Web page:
Tidal waters are usually synonymous …
With some degree of saltiness.
At Naples Beach, where the tidal range is under three feet, you can usually count on 35 parts per thousand worth of sodium. Or in other words, salty to the taste. Just a mile inland the canals are fresh at under 1 part per thousand. In between, the water is what we call brackish.
Estuaries are where fresh and salt waters mix. How much they mix is usually a combination of the seasonal influx of freshwater — either by direct rain, ground water discharge or a river or creek — and the twice-daily waxing and waning of low and high tides.
Saltwater intrusion is the term given to situations where canals, over-pumping or other diversionary drainage works open the door for more saltwater to infiltrate into the naturally freshwater zone. Saltwater intrusion can be solved with engineering to a degree, including saltwater barriers, moving or reducing ground water pumpage and other water works.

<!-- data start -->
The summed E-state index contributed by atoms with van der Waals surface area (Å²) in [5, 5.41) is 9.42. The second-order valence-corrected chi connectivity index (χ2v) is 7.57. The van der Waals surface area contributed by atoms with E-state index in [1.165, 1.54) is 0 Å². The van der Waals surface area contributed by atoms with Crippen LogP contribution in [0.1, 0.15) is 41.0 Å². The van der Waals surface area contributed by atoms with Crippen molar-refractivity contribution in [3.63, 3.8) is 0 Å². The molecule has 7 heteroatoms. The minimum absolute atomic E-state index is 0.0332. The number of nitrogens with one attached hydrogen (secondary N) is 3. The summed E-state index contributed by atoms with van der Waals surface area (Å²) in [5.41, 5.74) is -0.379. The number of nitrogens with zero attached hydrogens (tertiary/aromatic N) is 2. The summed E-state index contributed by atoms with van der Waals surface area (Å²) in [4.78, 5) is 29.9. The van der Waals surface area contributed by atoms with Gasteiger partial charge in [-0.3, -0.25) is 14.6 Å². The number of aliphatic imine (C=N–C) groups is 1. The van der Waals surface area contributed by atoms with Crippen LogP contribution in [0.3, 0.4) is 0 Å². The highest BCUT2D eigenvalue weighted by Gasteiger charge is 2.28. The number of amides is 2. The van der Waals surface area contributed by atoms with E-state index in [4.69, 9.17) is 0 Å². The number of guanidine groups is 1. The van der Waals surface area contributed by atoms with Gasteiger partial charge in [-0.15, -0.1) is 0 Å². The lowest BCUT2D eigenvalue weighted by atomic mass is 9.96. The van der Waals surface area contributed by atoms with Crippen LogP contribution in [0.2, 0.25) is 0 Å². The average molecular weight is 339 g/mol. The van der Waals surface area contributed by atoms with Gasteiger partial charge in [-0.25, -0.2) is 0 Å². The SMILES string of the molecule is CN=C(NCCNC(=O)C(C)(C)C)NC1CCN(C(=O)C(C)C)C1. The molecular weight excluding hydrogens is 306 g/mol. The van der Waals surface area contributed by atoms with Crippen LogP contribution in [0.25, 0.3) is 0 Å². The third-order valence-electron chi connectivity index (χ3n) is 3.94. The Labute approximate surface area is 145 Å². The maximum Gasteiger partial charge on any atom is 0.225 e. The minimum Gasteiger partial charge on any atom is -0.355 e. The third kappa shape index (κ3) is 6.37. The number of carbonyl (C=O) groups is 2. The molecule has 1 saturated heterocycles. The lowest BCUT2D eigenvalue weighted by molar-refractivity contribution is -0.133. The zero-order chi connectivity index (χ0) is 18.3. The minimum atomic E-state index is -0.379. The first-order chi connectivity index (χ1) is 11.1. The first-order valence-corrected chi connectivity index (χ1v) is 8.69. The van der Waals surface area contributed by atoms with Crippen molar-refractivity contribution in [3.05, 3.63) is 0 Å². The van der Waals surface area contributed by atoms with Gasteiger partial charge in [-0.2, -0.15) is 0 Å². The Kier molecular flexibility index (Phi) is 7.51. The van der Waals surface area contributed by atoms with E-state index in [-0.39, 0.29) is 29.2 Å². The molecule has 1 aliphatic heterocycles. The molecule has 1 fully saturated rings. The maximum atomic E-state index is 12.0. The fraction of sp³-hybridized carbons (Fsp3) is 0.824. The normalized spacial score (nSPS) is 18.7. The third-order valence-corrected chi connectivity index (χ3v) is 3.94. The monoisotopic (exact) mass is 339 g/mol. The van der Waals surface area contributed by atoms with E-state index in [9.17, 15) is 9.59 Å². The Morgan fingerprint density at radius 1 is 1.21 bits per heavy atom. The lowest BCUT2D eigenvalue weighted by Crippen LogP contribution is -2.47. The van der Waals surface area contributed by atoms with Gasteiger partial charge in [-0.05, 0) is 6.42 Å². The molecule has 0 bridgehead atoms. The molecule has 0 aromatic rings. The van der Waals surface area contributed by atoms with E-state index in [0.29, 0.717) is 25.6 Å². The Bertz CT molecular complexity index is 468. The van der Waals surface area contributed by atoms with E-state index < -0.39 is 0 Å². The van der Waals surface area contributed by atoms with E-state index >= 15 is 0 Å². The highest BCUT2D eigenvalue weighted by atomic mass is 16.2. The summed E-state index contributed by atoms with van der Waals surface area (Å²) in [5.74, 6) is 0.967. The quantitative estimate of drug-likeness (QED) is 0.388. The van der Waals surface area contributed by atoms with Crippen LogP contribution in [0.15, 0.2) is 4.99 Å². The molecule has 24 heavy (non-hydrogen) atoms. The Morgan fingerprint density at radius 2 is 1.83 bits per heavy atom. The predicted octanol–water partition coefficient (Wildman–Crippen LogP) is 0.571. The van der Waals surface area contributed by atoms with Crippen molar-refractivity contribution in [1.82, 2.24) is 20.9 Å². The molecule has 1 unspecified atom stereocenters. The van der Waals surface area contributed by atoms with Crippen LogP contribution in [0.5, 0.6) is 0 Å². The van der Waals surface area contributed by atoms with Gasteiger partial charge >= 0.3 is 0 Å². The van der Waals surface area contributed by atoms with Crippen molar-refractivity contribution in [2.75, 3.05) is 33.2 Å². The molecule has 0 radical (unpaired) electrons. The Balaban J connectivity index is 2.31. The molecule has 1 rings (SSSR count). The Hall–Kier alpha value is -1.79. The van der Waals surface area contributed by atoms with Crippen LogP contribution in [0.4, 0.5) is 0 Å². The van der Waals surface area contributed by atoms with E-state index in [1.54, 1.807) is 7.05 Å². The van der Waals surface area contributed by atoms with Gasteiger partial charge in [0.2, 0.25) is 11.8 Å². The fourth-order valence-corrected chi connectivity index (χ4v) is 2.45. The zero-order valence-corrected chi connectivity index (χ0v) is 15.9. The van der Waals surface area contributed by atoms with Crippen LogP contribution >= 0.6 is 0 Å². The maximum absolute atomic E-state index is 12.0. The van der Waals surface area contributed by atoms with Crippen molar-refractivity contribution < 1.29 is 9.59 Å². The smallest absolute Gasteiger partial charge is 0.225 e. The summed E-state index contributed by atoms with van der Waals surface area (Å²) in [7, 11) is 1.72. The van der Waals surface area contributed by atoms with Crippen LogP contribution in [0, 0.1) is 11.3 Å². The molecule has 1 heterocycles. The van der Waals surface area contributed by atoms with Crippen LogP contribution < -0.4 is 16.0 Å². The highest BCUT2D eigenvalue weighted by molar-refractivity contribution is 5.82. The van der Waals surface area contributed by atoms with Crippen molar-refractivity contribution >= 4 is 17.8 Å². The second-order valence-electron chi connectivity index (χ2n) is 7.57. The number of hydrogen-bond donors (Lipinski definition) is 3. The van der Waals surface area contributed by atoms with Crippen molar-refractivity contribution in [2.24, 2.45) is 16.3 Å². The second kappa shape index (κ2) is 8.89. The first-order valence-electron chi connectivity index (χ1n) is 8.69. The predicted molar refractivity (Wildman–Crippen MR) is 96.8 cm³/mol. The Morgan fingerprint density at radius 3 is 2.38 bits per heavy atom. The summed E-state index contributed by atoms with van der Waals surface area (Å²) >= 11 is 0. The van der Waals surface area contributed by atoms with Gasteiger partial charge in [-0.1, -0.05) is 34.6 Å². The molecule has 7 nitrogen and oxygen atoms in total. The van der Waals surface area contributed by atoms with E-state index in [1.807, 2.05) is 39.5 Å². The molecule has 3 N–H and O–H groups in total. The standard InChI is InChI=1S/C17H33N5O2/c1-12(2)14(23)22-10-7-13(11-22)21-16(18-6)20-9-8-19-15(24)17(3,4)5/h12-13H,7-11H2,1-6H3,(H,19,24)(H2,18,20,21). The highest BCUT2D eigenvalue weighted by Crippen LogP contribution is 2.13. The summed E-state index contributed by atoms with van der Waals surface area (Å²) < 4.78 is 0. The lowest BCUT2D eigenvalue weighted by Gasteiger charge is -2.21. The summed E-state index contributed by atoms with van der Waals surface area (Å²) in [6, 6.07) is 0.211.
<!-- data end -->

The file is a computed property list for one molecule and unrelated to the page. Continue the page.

Too much freshwater can pose a problem for estuaries, too, such as at the mouth of the Caloosahatchee River. Once a meandering coastal creek, over the past 150 years it has been lengthened and straightened into a sizeable canal. Today, the Caloosahatchee Canal (C-43) serves as the main release valve for spilling flood waters from the Big Lake to the coast, often overwhelming the downstream seagrasses and bivalves and harming the estuaries overall health.
Other times, freshwater will not drain after a storm because high tidal waters causes it to back up. This effect can be especially pronounced during tropical storms that major deluges coincide with high tide stands.
In short, tidal waters are interesting from a number of standpoints, both for their seasonal and daily changes in their salinity, flow direction and magnitude.